Back in her bedroom, Alicia sits down with the phone. “Yes, this is Alicia Florrick.” Jason Kerrigan of the 7th Circuit Board of Appeals introduces himself. Is everything all right, Alicia wonders? Yes, Jason tells her. “You filed the final habeus petition for Carter Wright last night, is that correct?” Yes, it is. You can see Alicia becoming more and more perplexed. Her eyes dart around the room, wondering where this is all going. “I was wondering if you were going to be filing an addendum before tonight’s execution,” Jason cuts to the chase. Alicia’s eyes close. “I’m sorry,” she starts, shaking her head slightly, “can you repeat that?” He can. “Will you be filing an addendum to the brief?” Alicia makes the trapped animal face. She opens her mouth, but can’t figure out what should come out of it. “Mrs Florrick?” Kerrigan prompts her. Yes, yes, absolutely we will be, she says, leaping to the proper answer. Let me just phone you back. (Translation: Oh my God, I have to call a partner to figure out what the hell is going on here!) He begins to demur, pleading pressure, but then assents, telling her to phone back within the hour.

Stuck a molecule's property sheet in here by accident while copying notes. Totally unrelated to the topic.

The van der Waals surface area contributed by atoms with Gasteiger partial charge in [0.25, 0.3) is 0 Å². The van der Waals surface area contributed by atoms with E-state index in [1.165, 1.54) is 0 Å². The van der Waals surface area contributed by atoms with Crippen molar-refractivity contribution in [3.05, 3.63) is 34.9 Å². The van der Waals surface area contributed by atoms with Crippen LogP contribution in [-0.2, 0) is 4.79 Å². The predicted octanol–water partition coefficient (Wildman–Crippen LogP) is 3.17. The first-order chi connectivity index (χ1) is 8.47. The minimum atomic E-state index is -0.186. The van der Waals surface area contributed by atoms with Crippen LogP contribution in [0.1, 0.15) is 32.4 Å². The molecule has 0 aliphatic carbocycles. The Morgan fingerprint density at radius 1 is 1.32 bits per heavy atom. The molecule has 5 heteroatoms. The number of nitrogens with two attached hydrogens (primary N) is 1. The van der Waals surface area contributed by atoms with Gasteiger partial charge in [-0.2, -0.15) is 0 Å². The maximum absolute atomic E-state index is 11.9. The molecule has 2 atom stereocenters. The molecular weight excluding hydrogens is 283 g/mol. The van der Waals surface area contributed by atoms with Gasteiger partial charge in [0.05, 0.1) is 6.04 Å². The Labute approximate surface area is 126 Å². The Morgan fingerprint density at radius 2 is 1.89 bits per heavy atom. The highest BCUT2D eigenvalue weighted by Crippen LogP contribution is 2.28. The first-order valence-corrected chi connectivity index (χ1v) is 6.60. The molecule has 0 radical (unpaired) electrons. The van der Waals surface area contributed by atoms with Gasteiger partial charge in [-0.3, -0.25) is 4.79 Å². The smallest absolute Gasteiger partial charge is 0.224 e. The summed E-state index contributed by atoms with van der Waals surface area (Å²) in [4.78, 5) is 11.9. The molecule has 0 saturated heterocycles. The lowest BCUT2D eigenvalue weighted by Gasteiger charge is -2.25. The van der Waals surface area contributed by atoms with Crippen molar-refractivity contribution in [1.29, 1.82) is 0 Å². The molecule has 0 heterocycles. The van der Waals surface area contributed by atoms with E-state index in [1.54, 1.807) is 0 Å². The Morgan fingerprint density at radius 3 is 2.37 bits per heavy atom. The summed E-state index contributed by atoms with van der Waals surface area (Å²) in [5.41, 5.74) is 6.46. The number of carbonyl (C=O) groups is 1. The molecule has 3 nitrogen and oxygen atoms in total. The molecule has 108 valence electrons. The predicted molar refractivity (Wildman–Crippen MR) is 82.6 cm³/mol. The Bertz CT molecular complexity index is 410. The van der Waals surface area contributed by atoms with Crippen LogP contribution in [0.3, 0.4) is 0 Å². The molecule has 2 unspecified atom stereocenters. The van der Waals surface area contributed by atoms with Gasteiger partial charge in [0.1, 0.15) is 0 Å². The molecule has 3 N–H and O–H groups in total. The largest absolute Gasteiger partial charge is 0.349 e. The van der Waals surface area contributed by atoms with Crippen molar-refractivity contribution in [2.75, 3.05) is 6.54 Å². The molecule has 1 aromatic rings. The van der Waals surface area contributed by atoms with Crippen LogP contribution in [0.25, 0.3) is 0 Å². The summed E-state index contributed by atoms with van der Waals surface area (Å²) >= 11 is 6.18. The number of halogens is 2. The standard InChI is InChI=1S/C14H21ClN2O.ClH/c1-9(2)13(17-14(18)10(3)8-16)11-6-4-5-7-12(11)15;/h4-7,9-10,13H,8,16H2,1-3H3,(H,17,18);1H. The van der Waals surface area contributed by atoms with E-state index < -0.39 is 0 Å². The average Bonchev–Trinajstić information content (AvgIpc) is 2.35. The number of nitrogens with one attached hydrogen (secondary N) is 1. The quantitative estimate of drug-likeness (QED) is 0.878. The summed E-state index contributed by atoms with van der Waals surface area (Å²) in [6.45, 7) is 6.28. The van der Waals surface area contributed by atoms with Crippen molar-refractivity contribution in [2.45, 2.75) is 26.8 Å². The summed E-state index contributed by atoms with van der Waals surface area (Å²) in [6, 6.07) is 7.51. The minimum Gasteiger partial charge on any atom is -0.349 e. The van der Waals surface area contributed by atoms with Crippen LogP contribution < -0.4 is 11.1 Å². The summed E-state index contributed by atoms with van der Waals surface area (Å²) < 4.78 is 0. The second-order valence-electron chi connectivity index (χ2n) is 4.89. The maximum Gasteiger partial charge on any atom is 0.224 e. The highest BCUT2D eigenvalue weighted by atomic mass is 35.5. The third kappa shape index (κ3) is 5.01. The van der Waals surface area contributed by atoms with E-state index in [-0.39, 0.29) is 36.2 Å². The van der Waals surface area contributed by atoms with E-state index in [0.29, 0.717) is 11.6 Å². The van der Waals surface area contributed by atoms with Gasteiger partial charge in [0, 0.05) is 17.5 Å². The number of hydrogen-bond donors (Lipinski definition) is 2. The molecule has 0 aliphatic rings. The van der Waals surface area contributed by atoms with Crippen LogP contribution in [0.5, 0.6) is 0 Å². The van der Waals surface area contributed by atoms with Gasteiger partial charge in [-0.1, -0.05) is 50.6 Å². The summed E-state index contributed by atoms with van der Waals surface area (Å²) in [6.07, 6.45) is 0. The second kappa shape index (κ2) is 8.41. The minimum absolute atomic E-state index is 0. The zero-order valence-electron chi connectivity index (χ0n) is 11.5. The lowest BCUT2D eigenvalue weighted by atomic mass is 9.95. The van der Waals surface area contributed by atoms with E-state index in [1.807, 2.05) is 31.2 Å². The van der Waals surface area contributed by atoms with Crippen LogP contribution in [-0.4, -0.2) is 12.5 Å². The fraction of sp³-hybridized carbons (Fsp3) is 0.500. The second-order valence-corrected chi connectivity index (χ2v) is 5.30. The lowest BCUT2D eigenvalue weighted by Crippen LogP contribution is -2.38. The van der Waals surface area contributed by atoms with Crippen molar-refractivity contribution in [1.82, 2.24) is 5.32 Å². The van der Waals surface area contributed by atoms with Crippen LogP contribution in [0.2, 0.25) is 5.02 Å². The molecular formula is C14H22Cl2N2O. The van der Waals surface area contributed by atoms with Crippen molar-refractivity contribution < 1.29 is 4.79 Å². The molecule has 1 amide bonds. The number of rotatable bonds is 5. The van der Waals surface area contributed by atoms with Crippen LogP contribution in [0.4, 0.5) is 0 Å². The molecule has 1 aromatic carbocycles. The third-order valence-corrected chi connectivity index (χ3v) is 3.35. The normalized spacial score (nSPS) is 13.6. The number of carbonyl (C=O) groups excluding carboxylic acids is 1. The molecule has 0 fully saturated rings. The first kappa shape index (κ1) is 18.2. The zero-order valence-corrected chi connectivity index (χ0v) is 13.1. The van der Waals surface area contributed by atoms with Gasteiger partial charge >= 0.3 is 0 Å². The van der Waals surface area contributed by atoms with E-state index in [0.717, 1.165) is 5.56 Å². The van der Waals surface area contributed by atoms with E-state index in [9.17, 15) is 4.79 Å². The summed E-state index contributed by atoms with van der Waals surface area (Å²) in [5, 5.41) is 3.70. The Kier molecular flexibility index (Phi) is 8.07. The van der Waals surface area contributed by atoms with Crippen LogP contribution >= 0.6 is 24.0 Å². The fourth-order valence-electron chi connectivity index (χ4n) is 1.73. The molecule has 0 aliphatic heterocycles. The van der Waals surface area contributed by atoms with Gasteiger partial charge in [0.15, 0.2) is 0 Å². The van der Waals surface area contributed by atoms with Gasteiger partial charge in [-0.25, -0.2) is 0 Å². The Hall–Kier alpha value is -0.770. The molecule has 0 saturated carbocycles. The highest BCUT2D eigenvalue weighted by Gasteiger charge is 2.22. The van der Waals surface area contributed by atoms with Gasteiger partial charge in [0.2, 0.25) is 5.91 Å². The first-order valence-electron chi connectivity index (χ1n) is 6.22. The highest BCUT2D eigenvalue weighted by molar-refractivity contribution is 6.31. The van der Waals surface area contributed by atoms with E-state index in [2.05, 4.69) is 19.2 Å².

She dials a number, but then hesitates, looking to the ceiling for guidance. She finds courage instead in the mug shot of Carter Wright, tucks up her knees, and dials again. The picture goes quickly to Will, clad in a brown leather (or is it suede?) jacket with aviator sunglasses, the wind in his hair and guitar rock blaring as he speeds down a highway in a mint green vintage convertible. A convertible? In Chicago in the winter? Really? Ah, well, it looks cool, at any rate. The car is glorious. I’m in love with the tufted leather seats. A high school friend’s Dad had a classic mustang; it looked like a Barbie car, and every once in a while the dad would let us take it out for a spin on a summer night. Magical.